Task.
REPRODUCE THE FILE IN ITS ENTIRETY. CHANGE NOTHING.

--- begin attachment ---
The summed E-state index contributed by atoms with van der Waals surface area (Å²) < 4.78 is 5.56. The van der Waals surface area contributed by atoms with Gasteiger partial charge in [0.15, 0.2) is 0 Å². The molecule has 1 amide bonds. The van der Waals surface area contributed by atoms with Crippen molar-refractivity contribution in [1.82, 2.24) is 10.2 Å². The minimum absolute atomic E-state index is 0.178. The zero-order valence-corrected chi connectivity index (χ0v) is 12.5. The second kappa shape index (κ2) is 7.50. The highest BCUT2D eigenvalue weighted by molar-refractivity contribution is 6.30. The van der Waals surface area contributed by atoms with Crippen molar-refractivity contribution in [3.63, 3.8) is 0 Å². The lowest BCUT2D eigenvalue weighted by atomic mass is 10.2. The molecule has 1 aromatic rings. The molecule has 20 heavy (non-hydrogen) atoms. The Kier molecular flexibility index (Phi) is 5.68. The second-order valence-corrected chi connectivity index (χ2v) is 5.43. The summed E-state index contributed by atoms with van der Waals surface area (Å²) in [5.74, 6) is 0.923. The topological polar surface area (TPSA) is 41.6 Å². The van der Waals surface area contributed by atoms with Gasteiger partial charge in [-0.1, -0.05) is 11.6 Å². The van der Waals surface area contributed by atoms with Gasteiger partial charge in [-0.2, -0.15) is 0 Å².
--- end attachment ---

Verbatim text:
The summed E-state index contributed by atoms with van der Waals surface area (Å²) < 4.78 is 5.56. The van der Waals surface area contributed by atoms with Gasteiger partial charge in [0.15, 0.2) is 0 Å². The molecule has 1 amide bonds. The van der Waals surface area contributed by atoms with Crippen molar-refractivity contribution in [1.82, 2.24) is 10.2 Å². The minimum absolute atomic E-state index is 0.178. The zero-order valence-corrected chi connectivity index (χ0v) is 12.5. The second kappa shape index (κ2) is 7.50. The highest BCUT2D eigenvalue weighted by molar-refractivity contribution is 6.30. The van der Waals surface area contributed by atoms with Crippen molar-refractivity contribution in [3.63, 3.8) is 0 Å². The lowest BCUT2D eigenvalue weighted by atomic mass is 10.2. The molecule has 1 aromatic rings. The molecule has 20 heavy (non-hydrogen) atoms. The Kier molecular flexibility index (Phi) is 5.68. The second-order valence-corrected chi connectivity index (χ2v) is 5.43. The summed E-state index contributed by atoms with van der Waals surface area (Å²) in [5.74, 6) is 0.923. The topological polar surface area (TPSA) is 41.6 Å². The van der Waals surface area contributed by atoms with Gasteiger partial charge in [-0.1, -0.05) is 11.6 Å². The van der Waals surface area contributed by atoms with Gasteiger partial charge in [-0.2, -0.15) is 0 Å².